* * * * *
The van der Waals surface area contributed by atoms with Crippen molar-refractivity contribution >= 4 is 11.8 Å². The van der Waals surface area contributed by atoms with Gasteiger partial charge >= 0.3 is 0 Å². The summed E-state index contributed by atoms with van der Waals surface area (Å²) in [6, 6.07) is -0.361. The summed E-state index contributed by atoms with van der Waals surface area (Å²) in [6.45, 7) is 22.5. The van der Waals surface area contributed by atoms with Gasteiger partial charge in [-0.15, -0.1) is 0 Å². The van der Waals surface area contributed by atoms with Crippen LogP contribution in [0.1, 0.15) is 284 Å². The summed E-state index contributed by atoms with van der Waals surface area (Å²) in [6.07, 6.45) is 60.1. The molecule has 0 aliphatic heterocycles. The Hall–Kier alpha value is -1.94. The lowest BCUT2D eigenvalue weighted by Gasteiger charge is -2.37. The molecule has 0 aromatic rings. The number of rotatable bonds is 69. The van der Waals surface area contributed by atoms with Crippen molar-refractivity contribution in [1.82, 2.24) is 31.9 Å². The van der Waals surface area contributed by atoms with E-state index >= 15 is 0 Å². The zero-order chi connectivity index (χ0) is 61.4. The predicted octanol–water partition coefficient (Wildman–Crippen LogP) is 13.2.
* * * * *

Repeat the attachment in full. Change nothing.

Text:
The van der Waals surface area contributed by atoms with Crippen molar-refractivity contribution >= 4 is 11.8 Å². The van der Waals surface area contributed by atoms with Gasteiger partial charge >= 0.3 is 0 Å². The summed E-state index contributed by atoms with van der Waals surface area (Å²) in [6, 6.07) is -0.361. The summed E-state index contributed by atoms with van der Waals surface area (Å²) in [6.45, 7) is 22.5. The van der Waals surface area contributed by atoms with Gasteiger partial charge in [-0.15, -0.1) is 0 Å². The van der Waals surface area contributed by atoms with Crippen LogP contribution in [0.1, 0.15) is 284 Å². The summed E-state index contributed by atoms with van der Waals surface area (Å²) in [6.07, 6.45) is 60.1. The molecule has 0 aliphatic heterocycles. The Hall–Kier alpha value is -1.94. The lowest BCUT2D eigenvalue weighted by Gasteiger charge is -2.37. The molecule has 0 aromatic rings. The number of rotatable bonds is 69. The van der Waals surface area contributed by atoms with Crippen molar-refractivity contribution in [1.82, 2.24) is 31.9 Å². The van der Waals surface area contributed by atoms with E-state index >= 15 is 0 Å². The zero-order chi connectivity index (χ0) is 61.4. The predicted octanol–water partition coefficient (Wildman–Crippen LogP) is 13.2.